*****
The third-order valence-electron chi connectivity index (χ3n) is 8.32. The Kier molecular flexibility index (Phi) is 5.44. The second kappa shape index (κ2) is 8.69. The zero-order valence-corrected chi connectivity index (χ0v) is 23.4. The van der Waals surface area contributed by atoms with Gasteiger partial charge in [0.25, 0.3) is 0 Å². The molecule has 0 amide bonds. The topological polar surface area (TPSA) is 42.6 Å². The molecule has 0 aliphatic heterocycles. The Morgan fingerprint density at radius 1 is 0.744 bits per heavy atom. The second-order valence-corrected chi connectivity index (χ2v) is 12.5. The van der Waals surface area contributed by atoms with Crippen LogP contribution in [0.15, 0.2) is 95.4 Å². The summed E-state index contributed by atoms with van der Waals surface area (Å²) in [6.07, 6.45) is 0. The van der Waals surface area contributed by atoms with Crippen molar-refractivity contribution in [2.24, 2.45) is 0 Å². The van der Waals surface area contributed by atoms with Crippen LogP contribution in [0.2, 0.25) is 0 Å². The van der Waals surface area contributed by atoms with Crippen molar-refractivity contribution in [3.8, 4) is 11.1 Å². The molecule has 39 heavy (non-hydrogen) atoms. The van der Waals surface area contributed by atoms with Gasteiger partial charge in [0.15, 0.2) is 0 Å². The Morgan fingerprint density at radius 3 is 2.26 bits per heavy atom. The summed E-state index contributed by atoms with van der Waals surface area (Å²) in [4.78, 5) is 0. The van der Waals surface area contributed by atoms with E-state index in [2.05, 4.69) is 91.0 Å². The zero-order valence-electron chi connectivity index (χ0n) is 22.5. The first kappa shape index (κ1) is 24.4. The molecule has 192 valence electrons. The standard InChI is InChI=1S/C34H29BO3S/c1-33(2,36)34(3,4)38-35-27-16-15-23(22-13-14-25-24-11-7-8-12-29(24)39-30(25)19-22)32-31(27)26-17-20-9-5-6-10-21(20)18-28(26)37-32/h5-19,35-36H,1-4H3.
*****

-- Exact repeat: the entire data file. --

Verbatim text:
The third-order valence-electron chi connectivity index (χ3n) is 8.32. The Kier molecular flexibility index (Phi) is 5.44. The second kappa shape index (κ2) is 8.69. The zero-order valence-corrected chi connectivity index (χ0v) is 23.4. The van der Waals surface area contributed by atoms with Gasteiger partial charge in [0.25, 0.3) is 0 Å². The molecule has 0 amide bonds. The topological polar surface area (TPSA) is 42.6 Å². The molecule has 0 aliphatic heterocycles. The Morgan fingerprint density at radius 1 is 0.744 bits per heavy atom. The second-order valence-corrected chi connectivity index (χ2v) is 12.5. The van der Waals surface area contributed by atoms with Crippen LogP contribution in [0.15, 0.2) is 95.4 Å². The summed E-state index contributed by atoms with van der Waals surface area (Å²) in [6.07, 6.45) is 0. The van der Waals surface area contributed by atoms with Crippen molar-refractivity contribution in [2.24, 2.45) is 0 Å². The van der Waals surface area contributed by atoms with Crippen LogP contribution in [0.2, 0.25) is 0 Å². The van der Waals surface area contributed by atoms with Crippen molar-refractivity contribution in [3.8, 4) is 11.1 Å². The molecule has 39 heavy (non-hydrogen) atoms. The van der Waals surface area contributed by atoms with Gasteiger partial charge in [0.15, 0.2) is 0 Å². The Morgan fingerprint density at radius 3 is 2.26 bits per heavy atom. The summed E-state index contributed by atoms with van der Waals surface area (Å²) in [4.78, 5) is 0. The van der Waals surface area contributed by atoms with E-state index in [2.05, 4.69) is 91.0 Å². The zero-order valence-electron chi connectivity index (χ0n) is 22.5. The first kappa shape index (κ1) is 24.4. The molecule has 192 valence electrons. The standard InChI is InChI=1S/C34H29BO3S/c1-33(2,36)34(3,4)38-35-27-16-15-23(22-13-14-25-24-11-7-8-12-29(24)39-30(25)19-22)32-31(27)26-17-20-9-5-6-10-21(20)18-28(26)37-32/h5-19,35-36H,1-4H3.